November is National Alzheimer’s Disease Awareness Month, and it’s important to continue to shine light on this devastating illness that affects an estimated 5.7 million Americans.
While progress is made every day toward finding a cure, the Centers for Disease Control (CDC) reports that Alzheimer’s death rates increased 55% over the 15-year span from 1999 to 20141. Awareness is important because an early diagnosis can improve a patient’s quality of life by giving them access to the latest treatment options sooner2.
What is Alzheimer’s disease?
Alzheimer’s disease was first identified in 1906 by German physician Alois Alzheimer. Dr. Alzheimer noticed changes in the brain tissue of a woman who had died of an unusual mental illness. Her symptoms included memory loss, language problems, unpredictable behavior and brain shrinkage. Psychiatrist Emil Kraepelin, Dr. Alzheimer’s colleague, later coined the name “Alzheimer’s disease” in a 1910 medical book.
Alzheimer’s disease is an irreversible, progressive brain disorder that slowly destroys memory and thinking skills and, eventually, the ability to carry out even simple tasks. While age is a risk factor for developing Alzheimer’s disease and most patients are older than 65, the disease is not considered inevitable or a normal part of aging.
Know the signs
As we get older, we all find ourselves feeling absent-minded, forgetful or confused sometimes. However, there is a marked difference between what is a normal part of aging and what a person with Alzheimer’s disease experiences.
According to The Fisher Center for Alzheimer’s Research Foundation, a leading research institute, the following are possible warning signs of Alzheimer’s1:
- Memory loss and difficulty with language. It’s normal to forget things like names or appointments occasionally. People with Alzheimer’s disease often begin to forget things more often, are unable to recall information later, or they quickly forget recently learned information. They often forget simple words or they substitute unusual words, such as asking for “the thing for my mouth” instead of a toothbrush.
- Difficulty with daily tasks and disorientation. Do you ever walk into a room and forget why you’re there? That’s very common and not usually a cause for worry. However, people with Alzheimer’s disease will find it hard to complete everyday tasks, such as following the steps to prepare a meal or make a phone call. They can become lost in their own neighborhood and not know how to get home. While misplacing your keys or wallet is quite normal, a person with Alzheimer’s might place things in unusual places, such as an iron in the freezer or a wristwatch in the sugar bowl.
- Problems with judgment and abstract thinking. It’s normal to make a debatable decision sometimes. Those with Alzheimer’s may start to make decisions that are out of character, such as giving away large sums of money. Complex mental tasks, like making calculations, become much more challenging, and they may make poor choices such as dressing inappropriately for the weather.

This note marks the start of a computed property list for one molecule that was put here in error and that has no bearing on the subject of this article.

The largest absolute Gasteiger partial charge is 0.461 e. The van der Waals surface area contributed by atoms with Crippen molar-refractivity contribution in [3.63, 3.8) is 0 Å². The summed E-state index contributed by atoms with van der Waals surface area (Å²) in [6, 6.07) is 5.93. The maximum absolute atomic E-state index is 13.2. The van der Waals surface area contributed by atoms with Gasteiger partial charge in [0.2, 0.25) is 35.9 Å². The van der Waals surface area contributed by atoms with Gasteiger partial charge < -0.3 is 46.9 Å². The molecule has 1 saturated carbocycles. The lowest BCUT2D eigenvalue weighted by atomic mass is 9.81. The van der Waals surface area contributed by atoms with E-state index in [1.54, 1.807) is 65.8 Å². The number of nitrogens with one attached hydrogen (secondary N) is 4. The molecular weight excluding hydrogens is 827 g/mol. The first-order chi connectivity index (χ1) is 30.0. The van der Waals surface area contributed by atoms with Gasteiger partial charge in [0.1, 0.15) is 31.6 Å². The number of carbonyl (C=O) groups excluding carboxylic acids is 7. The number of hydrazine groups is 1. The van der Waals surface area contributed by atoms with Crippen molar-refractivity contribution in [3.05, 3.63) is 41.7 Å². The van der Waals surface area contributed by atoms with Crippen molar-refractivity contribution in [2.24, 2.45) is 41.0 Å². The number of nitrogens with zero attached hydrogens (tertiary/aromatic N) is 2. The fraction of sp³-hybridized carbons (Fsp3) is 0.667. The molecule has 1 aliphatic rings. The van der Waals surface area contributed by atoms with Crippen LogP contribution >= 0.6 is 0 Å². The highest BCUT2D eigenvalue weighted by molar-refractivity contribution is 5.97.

- Changes in mood, behavior and personality. Personalities can change with age, and it’s common and normal to experience sadness or moodiness. However, people with Alzheimer’s can start to have rapid mood swings—from calm to tears to anger—for no apparent reason, or they may become extremely confused, suspicious or fearful. They also may become very passive or inactive and sleep more than usual or skip their usual activities.
As the quest for a cure continues, doctors and researchers recommend some common-sense healthy behaviors as one line of defense against the disease1.
- Physical activity and healthy diet. Regular physical exercise increases blood and oxygen flow in the brain, which can help maintain cognitive health. Current evidence also suggests that heart-healthy eating may also help protect the brain. Limiting sugar and saturated fats and making sure to eat plenty of fruits, vegetables, and whole grains is recommended.
- Cardiovascular health. In addition to diet and exercise, it’s important to manage cardiovascular disease risk factors such as smoking, diabetes, high blood pressure and cholesterol, and obesity.
- Mental health. Maintaining a healthy emotional state can help defend against Alzheimer’s. Social interactions and time spent with family and friends help stave off depression, while learning new things and challenging your brain can improved cognitive function. It’s important to get plenty of sleep as well.
Kadan Homecare’s compassionate caregivers serve Alzheimer’s and dementia patients with a high level of skilled nursing care, support and encouragement. We’re committed to the health and well-being of your family member. For more information or to talk with our team, call 770-396-8997 or email firstname.lastname@example.org.